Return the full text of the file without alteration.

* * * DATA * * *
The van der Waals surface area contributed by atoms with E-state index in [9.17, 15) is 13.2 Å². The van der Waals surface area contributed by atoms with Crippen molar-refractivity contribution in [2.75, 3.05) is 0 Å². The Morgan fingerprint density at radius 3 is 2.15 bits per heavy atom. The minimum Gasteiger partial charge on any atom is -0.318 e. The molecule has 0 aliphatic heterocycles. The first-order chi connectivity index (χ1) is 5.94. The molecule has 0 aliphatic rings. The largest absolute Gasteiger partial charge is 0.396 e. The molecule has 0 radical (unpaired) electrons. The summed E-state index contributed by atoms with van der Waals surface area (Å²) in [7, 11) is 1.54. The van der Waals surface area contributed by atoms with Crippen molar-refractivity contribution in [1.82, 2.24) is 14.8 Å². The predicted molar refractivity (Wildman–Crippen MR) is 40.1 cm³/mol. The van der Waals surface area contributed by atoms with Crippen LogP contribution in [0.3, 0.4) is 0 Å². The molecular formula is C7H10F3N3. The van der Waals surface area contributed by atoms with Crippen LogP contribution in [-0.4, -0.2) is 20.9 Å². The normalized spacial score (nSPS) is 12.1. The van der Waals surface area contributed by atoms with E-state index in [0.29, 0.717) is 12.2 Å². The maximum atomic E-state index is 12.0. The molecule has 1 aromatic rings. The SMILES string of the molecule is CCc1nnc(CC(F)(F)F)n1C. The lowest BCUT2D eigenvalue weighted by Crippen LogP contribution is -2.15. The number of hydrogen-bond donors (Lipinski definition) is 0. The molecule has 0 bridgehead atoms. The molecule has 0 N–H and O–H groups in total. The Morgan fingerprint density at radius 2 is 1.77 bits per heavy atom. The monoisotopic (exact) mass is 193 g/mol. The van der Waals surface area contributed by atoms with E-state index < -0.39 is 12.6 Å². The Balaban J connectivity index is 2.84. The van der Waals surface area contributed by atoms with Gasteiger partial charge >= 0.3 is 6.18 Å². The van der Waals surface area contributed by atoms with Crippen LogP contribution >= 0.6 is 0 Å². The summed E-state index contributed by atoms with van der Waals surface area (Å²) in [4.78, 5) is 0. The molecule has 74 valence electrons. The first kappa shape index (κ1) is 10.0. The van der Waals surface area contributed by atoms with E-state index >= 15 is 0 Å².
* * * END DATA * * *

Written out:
The van der Waals surface area contributed by atoms with E-state index in [9.17, 15) is 13.2 Å². The van der Waals surface area contributed by atoms with Crippen molar-refractivity contribution in [2.75, 3.05) is 0 Å². The Morgan fingerprint density at radius 3 is 2.15 bits per heavy atom. The minimum Gasteiger partial charge on any atom is -0.318 e. The molecule has 0 aliphatic heterocycles. The first-order chi connectivity index (χ1) is 5.94. The molecule has 0 aliphatic rings. The largest absolute Gasteiger partial charge is 0.396 e. The molecule has 0 radical (unpaired) electrons. The summed E-state index contributed by atoms with van der Waals surface area (Å²) in [7, 11) is 1.54. The van der Waals surface area contributed by atoms with Crippen molar-refractivity contribution in [1.82, 2.24) is 14.8 Å². The predicted molar refractivity (Wildman–Crippen MR) is 40.1 cm³/mol. The van der Waals surface area contributed by atoms with Crippen LogP contribution in [0.3, 0.4) is 0 Å². The molecular formula is C7H10F3N3. The van der Waals surface area contributed by atoms with Crippen LogP contribution in [-0.4, -0.2) is 20.9 Å². The normalized spacial score (nSPS) is 12.1. The van der Waals surface area contributed by atoms with E-state index in [0.29, 0.717) is 12.2 Å². The maximum atomic E-state index is 12.0. The molecule has 1 aromatic rings. The SMILES string of the molecule is CCc1nnc(CC(F)(F)F)n1C. The lowest BCUT2D eigenvalue weighted by Crippen LogP contribution is -2.15. The number of hydrogen-bond donors (Lipinski definition) is 0. The molecule has 0 bridgehead atoms. The molecule has 0 N–H and O–H groups in total. The Morgan fingerprint density at radius 2 is 1.77 bits per heavy atom. The monoisotopic (exact) mass is 193 g/mol. The van der Waals surface area contributed by atoms with E-state index < -0.39 is 12.6 Å². The Balaban J connectivity index is 2.84. The van der Waals surface area contributed by atoms with Gasteiger partial charge >= 0.3 is 6.18 Å². The van der Waals surface area contributed by atoms with Crippen LogP contribution >= 0.6 is 0 Å². The summed E-state index contributed by atoms with van der Waals surface area (Å²) in [4.78, 5) is 0. The molecule has 74 valence electrons. The first kappa shape index (κ1) is 10.0. The van der Waals surface area contributed by atoms with E-state index >= 15 is 0 Å².